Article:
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Family of kidnapped, slain Cocoa mother announces lawsuit

Family says apartment complex should have done more to keep Tashaun Jackson safe

BREVARD COUNTY, Fla. – The family of a woman who authorities say was kidnapped and killed by a convicted felon is filing a lawsuit against the apartment complex where the mother lived with her children.

Tashaun Jackson's family members claim that the companies that own and manage Clear Pond Estates were negligent and failed to protect Jackson against suspect Joshua Taylor, who lived in the same Section 8 housing.

Cocoa police officials said Taylor kidnapped Jackson in February, two days after she gave a deposition, so she wouldn't testify against him in a burglary with assault or battery case in which she was the victim. 

The victim's family said Taylor was staying at an apartment 200 to 500 feet away from Jackson.

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Greg Francis, an attorney from the Osborne & Francis law firm, said Jackson was threatened and harassed for months and workers at the complex knew but failed to act, even as she expressed that she was worried she'd be killed.

“We believe this apartment complex was negligent by their failure to provide a secure premises free of this type of violent activity," Francis said. 

He claims the management companies -- Evergreen Partners, LLC, PMINC and Hot Cacao Limited Partnership -- spent money on aesthetic upgrades rather than installing upgraded security features.

He also noted that since Taylor is a convicted felon, he shouldn't have been living at Clear Pond Estates but rather than going through the proper channels and going through a background check like Jackson did, he lived with his girlfriend without the complex's approval.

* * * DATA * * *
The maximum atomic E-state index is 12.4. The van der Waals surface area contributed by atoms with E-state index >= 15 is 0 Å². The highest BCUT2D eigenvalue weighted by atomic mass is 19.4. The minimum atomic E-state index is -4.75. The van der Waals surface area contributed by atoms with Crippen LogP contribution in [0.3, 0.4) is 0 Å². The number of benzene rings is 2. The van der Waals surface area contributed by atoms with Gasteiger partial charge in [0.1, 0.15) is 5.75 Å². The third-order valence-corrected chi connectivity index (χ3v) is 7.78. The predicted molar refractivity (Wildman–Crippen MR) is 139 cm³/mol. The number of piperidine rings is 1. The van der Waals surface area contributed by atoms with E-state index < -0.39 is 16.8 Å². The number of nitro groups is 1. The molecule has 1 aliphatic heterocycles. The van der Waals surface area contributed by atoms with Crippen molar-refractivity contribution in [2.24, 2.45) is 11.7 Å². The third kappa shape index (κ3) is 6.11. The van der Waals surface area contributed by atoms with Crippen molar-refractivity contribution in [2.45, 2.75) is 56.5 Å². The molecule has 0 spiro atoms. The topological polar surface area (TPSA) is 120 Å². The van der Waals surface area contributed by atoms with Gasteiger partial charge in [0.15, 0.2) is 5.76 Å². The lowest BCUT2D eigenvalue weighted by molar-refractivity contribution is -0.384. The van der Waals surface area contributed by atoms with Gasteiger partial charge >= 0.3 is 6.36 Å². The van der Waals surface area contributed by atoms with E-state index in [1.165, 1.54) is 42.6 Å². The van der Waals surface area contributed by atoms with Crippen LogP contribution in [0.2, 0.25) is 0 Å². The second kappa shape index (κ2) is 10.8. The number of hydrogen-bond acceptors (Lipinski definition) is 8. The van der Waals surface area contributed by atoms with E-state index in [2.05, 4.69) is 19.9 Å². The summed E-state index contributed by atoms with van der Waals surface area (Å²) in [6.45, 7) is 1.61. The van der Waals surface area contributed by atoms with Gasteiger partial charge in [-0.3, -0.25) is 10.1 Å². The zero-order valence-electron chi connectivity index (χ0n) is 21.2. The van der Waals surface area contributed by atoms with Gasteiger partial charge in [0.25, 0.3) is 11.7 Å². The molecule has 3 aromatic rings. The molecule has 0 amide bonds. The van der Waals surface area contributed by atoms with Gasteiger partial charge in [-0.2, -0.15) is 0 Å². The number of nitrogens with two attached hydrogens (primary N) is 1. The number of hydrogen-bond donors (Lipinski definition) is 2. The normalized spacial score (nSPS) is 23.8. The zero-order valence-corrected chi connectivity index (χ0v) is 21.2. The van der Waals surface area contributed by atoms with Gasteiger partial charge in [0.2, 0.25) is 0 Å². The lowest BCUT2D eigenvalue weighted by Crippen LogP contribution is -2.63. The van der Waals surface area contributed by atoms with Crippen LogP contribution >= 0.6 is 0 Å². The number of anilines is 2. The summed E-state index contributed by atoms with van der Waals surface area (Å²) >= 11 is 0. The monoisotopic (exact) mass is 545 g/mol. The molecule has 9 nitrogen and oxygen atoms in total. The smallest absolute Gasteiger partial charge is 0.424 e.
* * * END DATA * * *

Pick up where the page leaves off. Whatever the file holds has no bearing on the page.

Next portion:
Jackson's body was found in Osceola County on Feb. 15, less than a week after she went missing. Taylor faces charges of first-degree murder, kidnapping and possession of a firearm by a convicted felon.

Pastor Sharon Jones-Smith, who is Jackson's aunt, said her family will never recover from the loss. 

“When she was around, you knew it. She brought something to the table that can never be replaced. That seat will forever be empty,” Jones-Smith said.

She described Jackson as a devoted mother who loved to laugh and make others smile with her quirky personality and gentle heart. Jackson's daughters were 1, 4, 5 and 11 at the time she died. Now, they'll have to experience life's milestones without their mother by their side.

The family says they know that the wrongful death lawsuit won't bring Jackson back, but they hope the compensation could help with her daughters' upbringing and potentially keep something like this from happening to someone else.

"Our situation can’t change, Tashaun is already gone, but we want to do everything that we can not only for Tashaun’s children, but for every other mother, every other civilian, every other citizen that frequents or is a resident in these apartment complexes that they’re assured that they can live in their home without having to worry about being assaulted, ultimately being taken from their children,” Jones-Smith said.


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